Music
Classical : Classical performances are a dime a dozen in D.C., largely thanks to the efforts of the Kennedy Center, where you'll find the Washington National Opera and National Symphony Orchestra in residence. The Kennedy Center dominates the local classical arts scene with its fame and money, to the point where there aren't really any other major venues in the city.

Pop & rock : The two big music venues in the city are the 9:30 Club and the Black Cat, both of them in Shaw. As a matter of fact, most of the local music venues are right in that area—there are a bunch of great indie rock/music clubs within a few blocks. A couple of new, edgy venues catering to the local rock crowd have also just opened up in the Atlas District.

Jazz & blues : It's a rather well-kept secret that D.C. holds one of the world's best jazz scenes outside of New York City. Blues Alley in Georgetown remains the flagship club, with atmosphere straight out of a Spike Lee movie. But the jazz scene is unquestionably centered in the historic African-American neighborhood of Shaw along and around the U St Corridor, where native son Duke Ellington once played along with the likes of Charlie Parker, Louis Armstrong, and Ella Fitzgerald.

For Blues lovers : There is a good regular jam session across the street from the National Zoo, of all places, as well as one off in a Presbyterian church in Southwest. But the biggest event is clearly the annual outdoor summer Blues Festival at Carter Barron in Rock Creek Park.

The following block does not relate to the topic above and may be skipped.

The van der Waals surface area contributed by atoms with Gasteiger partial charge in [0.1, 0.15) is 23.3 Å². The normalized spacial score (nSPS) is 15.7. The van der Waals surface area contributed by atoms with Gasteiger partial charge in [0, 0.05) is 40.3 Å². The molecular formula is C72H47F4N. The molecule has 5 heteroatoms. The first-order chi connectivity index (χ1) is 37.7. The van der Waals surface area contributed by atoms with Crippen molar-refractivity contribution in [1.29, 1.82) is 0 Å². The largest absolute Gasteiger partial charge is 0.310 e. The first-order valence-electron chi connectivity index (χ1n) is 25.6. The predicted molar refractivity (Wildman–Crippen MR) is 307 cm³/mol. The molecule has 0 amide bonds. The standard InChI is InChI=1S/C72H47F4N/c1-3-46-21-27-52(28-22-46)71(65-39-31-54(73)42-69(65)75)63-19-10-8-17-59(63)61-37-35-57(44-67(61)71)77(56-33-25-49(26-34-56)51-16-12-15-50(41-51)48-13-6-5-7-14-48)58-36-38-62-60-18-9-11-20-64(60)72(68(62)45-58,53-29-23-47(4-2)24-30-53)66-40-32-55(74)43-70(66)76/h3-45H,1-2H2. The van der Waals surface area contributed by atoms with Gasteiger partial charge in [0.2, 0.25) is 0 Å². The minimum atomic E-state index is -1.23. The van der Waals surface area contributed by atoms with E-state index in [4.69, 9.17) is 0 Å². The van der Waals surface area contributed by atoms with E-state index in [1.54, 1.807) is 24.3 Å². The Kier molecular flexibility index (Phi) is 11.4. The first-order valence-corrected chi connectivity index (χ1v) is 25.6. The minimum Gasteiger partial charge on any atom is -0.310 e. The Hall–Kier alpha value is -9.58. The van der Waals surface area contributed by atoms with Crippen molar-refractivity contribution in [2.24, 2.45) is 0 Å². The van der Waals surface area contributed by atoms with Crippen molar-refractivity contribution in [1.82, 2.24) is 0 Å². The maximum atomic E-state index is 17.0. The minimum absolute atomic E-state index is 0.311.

Washington, D.C. Flights & Airports : Washington, D.C. is served by three major airports :  Ronald Reagan Washington National Airport (DCA) : is the closest and most convenient airport to D.C., located three miles to the south in Arlington, Virginia, just across the Potomac River.  Washington Dulles International Airport (IAD), is located 26 miles southwest of D.C. in Dulles . Baltimore-Washington International Thurgood Marshall Airport (BWI), is 30 miles northeast of D.C. and 10 miles south of downtown Baltimore, near Glen Burnie, Maryland.

Summit Tours offers travellers intrested in Washington, D.C. plenty of travel options and Travel Services Including Holidays Packages , wide range of Best Hotels offers and discounts , Return Flights to and fromRonald Reagan Washington National Airport (DCA) , Washington Dulles International Airport (IAD), and Baltimore-Washington International Thurgood Marshall Airport (BWI) . Our Holidays Pakages Include Washington, D.C. Culture & Classic Tours - Washington, D.C. Christmas & New Year Tours - Washington, D.C. City Tours - Washington, D.C. Holidays Packages .
 

 
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See AlsoWashington, D.C  Tours  -  USA Travel Guide  -  United States of America  : Cultural Heritage, Ancient & Historical Sites